I’ve been collecting things since I was very small. Conkers, feathers, snow globes. Then onto stamps, butterflies, coins.
It was only natural for me to progress to larger, more beautiful and precious things. Hard to find, harder to keep.
People demand their freedom in a way that stamps never did.
Charlie Swailes writes short and very short stories when not teaching English or looking after her two small boys.
The Story of the Month is chosen from the Story of the Week winners announced from the past month.
The finalists for November were:
Sundays by Una Nine Nine
Rain Dance by Raymond Sloane
Surrender by Eileen Hansen
Shadows by Dmitri Christopher
The winner of the November 2019 Story of the Month, and the $10 prize, is…
I expect this story represents different things to different readers. I see a portrait of depression or other forms of mental illness. It can hide in plain sight, even in the midst of “happy” moments and friendly faces. And like a spy, it may feel like it is always lurking just out of sight, nefarious, waiting for the worst moment to emerge.
When I saw him the other day, I felt the strangest urge to strike up a conversation. Most peculiar, seeing as we’ve hardly been close. But the moment passed and I saw it wasn’t him, remembered it couldn’t be so.
A curiosity indeed that we’re always friendlier towards the dead.
Gretchen wants to make being out of place her comfort zone, so she’s going to keep on sharing her thoughts.
Displayed in front of the Catholic school assembly, Lydia felt like an ostrich: swollen belly perched on teenaged stork-thin legs, dying to bury her head in the sand.
Afterwards, the nuns expelled her. It was then she decided “pro-life” was a crow veiled in a habit, not an olive-branched dove.
Krista Robey is an unapologetic Midwestern Millennial, who will advocate for Oxford commas until the day she dies.
The story of the week for December 2 to 6 is…
Balloonman by Melody Leming-Wilson
Just keep breathing. Their seats are still empty.
My mind immediately comes up with a thousand old tired excuses: maybe traffic is bad; maybe the car didn’t start. Holding out hope? Two more then I’m up.
I look at their seats again, still empty. Disappointment and relief wash over me.
Sophia Austin works in Marketing at Fussy Cat Publishing. Writing is one of her many hobbies, all of which give her inspiration for writing.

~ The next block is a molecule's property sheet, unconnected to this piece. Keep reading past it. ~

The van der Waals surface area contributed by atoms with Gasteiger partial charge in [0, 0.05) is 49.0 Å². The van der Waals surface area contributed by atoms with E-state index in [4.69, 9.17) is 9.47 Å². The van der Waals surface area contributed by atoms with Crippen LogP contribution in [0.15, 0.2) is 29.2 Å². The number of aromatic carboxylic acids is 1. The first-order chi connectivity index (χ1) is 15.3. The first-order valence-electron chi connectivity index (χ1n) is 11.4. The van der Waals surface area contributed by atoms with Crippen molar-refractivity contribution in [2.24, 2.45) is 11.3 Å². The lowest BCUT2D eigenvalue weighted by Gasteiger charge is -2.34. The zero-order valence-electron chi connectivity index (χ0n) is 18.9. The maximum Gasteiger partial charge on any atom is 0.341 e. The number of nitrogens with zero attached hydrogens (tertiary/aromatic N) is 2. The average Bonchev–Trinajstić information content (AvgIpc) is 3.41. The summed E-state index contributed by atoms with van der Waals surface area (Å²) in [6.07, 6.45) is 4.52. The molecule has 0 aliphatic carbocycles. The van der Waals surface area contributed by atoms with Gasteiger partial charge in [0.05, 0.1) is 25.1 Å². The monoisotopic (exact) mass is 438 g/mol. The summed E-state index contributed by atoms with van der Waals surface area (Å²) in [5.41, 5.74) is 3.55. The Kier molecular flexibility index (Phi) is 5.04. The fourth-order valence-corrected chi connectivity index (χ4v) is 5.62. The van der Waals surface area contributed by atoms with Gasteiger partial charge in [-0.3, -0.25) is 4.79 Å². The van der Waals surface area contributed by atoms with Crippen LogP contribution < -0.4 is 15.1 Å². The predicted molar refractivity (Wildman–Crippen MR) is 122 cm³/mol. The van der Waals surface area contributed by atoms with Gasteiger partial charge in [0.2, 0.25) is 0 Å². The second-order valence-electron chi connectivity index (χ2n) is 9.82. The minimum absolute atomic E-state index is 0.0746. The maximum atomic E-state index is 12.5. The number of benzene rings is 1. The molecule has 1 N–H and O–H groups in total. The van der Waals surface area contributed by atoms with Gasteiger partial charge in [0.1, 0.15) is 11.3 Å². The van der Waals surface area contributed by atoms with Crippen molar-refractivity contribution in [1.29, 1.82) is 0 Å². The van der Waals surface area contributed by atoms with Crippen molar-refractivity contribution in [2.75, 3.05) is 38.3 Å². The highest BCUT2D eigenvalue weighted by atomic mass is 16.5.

The Balloonman presents the poodle, smiles and begins another. The child lifts it overhead; refracted color splashes his face.
Autumn engulfs the horizon—the carnival sags. The Balloonman squints as summer burns itself out.
The swan completed, he bows to one last girl, sighs, and turns toward evening and home.
Melody Leming-Wilson lives and teaches in Portland, Oregon. She writes mostly poetry, but is afraid the 50 word story might get in the way of that.
My father-in-law-to-be mowed our yard with his tractor, transforming the tangle into a park.
My son sobbed, He killed my favorite blackberry bush.
“But there are more,” I argued. “Look, they’re all over.” He wouldn’t face where I pointed.
I wish I’d said, “It’s painful to lose what you love.”
Lois Rosen’s poetry books are Pigeons (Traprock Books 2004) and Nice and Loud (Tebot Bach 2015). She has taught ESL in Oregon, New York, Ecuador, Colombia, Japan, and Costa Rica. Lois founded the Peregrine Poets of Salem, Oregon, and leads the Trillium Writers and the Institute for Continued Learning Writing Group at Willamette University. She won Willamette Writers’ 2016 Kay Snow First Prize in Fiction.
High Noon; the Kid faces Sundance. Fingers twitching, onlookers gathering. Quickdraw! Boom! 1860, the irons virtually explode in their mitts. Smoke, lead, everywhere. Recoil flattens the Killers. Two Mexicana bystanders lie dead.
An old Comanche watches, already telling how the Killers pumped each other full of lead and miraculously survived.
Peter Li-ping continues to travel, work, and rest in an arc which stretches North-East to North-West. But he feels the Great Light shines from the South West.
“I saw him!”
“Wearing a red suit?”
“Driving a sleigh?”
“A scruffy dog.”
“A round belly?”
“Sack of presents?”
“How’d you know it was him?”
“His eyes—they twinkled.”
“Hmm. Must be in disguise.”
Candace Kubinec posts her stories at storydribbles.wordpress.com and her poetry at rhymeswithbug.com.